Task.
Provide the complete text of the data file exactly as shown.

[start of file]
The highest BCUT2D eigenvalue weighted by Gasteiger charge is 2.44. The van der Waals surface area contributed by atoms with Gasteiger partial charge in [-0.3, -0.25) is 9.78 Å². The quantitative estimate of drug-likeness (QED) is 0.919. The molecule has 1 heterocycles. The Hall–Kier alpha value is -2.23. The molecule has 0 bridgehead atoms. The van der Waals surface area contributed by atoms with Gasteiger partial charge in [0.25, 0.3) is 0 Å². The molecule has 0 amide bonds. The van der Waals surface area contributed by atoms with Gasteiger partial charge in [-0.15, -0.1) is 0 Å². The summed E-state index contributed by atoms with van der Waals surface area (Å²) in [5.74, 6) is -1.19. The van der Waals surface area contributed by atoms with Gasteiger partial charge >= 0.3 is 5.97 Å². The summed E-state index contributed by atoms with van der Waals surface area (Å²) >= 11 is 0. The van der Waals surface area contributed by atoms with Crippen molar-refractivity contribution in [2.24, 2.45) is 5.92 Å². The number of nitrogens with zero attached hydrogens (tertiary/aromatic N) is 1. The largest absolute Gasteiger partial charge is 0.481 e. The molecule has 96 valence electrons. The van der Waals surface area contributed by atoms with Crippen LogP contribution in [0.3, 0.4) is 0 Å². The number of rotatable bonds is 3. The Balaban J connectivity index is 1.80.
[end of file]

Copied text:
The highest BCUT2D eigenvalue weighted by Gasteiger charge is 2.44. The van der Waals surface area contributed by atoms with Gasteiger partial charge in [-0.3, -0.25) is 9.78 Å². The quantitative estimate of drug-likeness (QED) is 0.919. The molecule has 1 heterocycles. The Hall–Kier alpha value is -2.23. The molecule has 0 bridgehead atoms. The van der Waals surface area contributed by atoms with Gasteiger partial charge in [0.25, 0.3) is 0 Å². The molecule has 0 amide bonds. The van der Waals surface area contributed by atoms with Gasteiger partial charge in [-0.15, -0.1) is 0 Å². The summed E-state index contributed by atoms with van der Waals surface area (Å²) in [5.74, 6) is -1.19. The van der Waals surface area contributed by atoms with Gasteiger partial charge >= 0.3 is 5.97 Å². The summed E-state index contributed by atoms with van der Waals surface area (Å²) >= 11 is 0. The van der Waals surface area contributed by atoms with Crippen molar-refractivity contribution in [2.24, 2.45) is 5.92 Å². The number of nitrogens with zero attached hydrogens (tertiary/aromatic N) is 1. The largest absolute Gasteiger partial charge is 0.481 e. The molecule has 96 valence electrons. The van der Waals surface area contributed by atoms with Crippen LogP contribution in [0.3, 0.4) is 0 Å². The number of rotatable bonds is 3. The Balaban J connectivity index is 1.80.